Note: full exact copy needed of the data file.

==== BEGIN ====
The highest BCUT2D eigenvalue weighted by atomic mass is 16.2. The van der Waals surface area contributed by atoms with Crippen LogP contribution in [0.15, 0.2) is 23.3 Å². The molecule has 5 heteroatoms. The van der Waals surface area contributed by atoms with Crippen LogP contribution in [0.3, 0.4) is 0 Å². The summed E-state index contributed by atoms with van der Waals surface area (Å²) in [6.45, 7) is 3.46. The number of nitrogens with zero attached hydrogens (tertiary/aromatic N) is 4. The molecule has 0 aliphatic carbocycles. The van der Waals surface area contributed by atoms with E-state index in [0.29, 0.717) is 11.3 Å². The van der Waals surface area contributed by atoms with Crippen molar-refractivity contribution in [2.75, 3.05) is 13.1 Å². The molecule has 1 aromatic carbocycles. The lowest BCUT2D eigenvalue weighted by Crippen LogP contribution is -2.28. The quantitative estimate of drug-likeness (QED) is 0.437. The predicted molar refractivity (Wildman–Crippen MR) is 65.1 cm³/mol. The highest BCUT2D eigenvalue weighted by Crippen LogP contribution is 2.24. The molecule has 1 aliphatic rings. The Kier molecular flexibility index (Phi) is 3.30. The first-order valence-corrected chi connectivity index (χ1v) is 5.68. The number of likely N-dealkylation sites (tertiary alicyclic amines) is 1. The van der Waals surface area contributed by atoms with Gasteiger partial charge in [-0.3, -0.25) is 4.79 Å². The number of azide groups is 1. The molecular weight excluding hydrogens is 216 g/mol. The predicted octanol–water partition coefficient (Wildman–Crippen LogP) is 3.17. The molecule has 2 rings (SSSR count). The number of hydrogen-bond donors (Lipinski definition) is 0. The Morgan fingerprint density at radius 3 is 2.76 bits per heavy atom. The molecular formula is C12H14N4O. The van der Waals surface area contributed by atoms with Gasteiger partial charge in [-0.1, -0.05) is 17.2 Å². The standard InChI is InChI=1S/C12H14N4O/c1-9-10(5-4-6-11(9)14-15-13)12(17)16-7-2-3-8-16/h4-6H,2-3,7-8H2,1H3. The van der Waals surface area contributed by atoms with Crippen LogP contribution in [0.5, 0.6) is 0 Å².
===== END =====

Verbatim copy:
The highest BCUT2D eigenvalue weighted by atomic mass is 16.2. The van der Waals surface area contributed by atoms with Crippen LogP contribution in [0.15, 0.2) is 23.3 Å². The molecule has 5 heteroatoms. The van der Waals surface area contributed by atoms with Crippen LogP contribution in [0.3, 0.4) is 0 Å². The summed E-state index contributed by atoms with van der Waals surface area (Å²) in [6.45, 7) is 3.46. The number of nitrogens with zero attached hydrogens (tertiary/aromatic N) is 4. The molecule has 0 aliphatic carbocycles. The van der Waals surface area contributed by atoms with E-state index in [0.29, 0.717) is 11.3 Å². The van der Waals surface area contributed by atoms with Crippen molar-refractivity contribution in [2.75, 3.05) is 13.1 Å². The molecule has 1 aromatic carbocycles. The lowest BCUT2D eigenvalue weighted by Crippen LogP contribution is -2.28. The quantitative estimate of drug-likeness (QED) is 0.437. The predicted molar refractivity (Wildman–Crippen MR) is 65.1 cm³/mol. The highest BCUT2D eigenvalue weighted by Crippen LogP contribution is 2.24. The molecule has 1 aliphatic rings. The Kier molecular flexibility index (Phi) is 3.30. The first-order valence-corrected chi connectivity index (χ1v) is 5.68. The number of likely N-dealkylation sites (tertiary alicyclic amines) is 1. The van der Waals surface area contributed by atoms with Gasteiger partial charge in [-0.3, -0.25) is 4.79 Å². The number of azide groups is 1. The molecular weight excluding hydrogens is 216 g/mol. The predicted octanol–water partition coefficient (Wildman–Crippen LogP) is 3.17. The molecule has 2 rings (SSSR count). The number of hydrogen-bond donors (Lipinski definition) is 0. The Morgan fingerprint density at radius 3 is 2.76 bits per heavy atom. The molecular formula is C12H14N4O. The van der Waals surface area contributed by atoms with Gasteiger partial charge in [-0.1, -0.05) is 17.2 Å². The standard InChI is InChI=1S/C12H14N4O/c1-9-10(5-4-6-11(9)14-15-13)12(17)16-7-2-3-8-16/h4-6H,2-3,7-8H2,1H3. The van der Waals surface area contributed by atoms with Crippen LogP contribution in [0.5, 0.6) is 0 Å².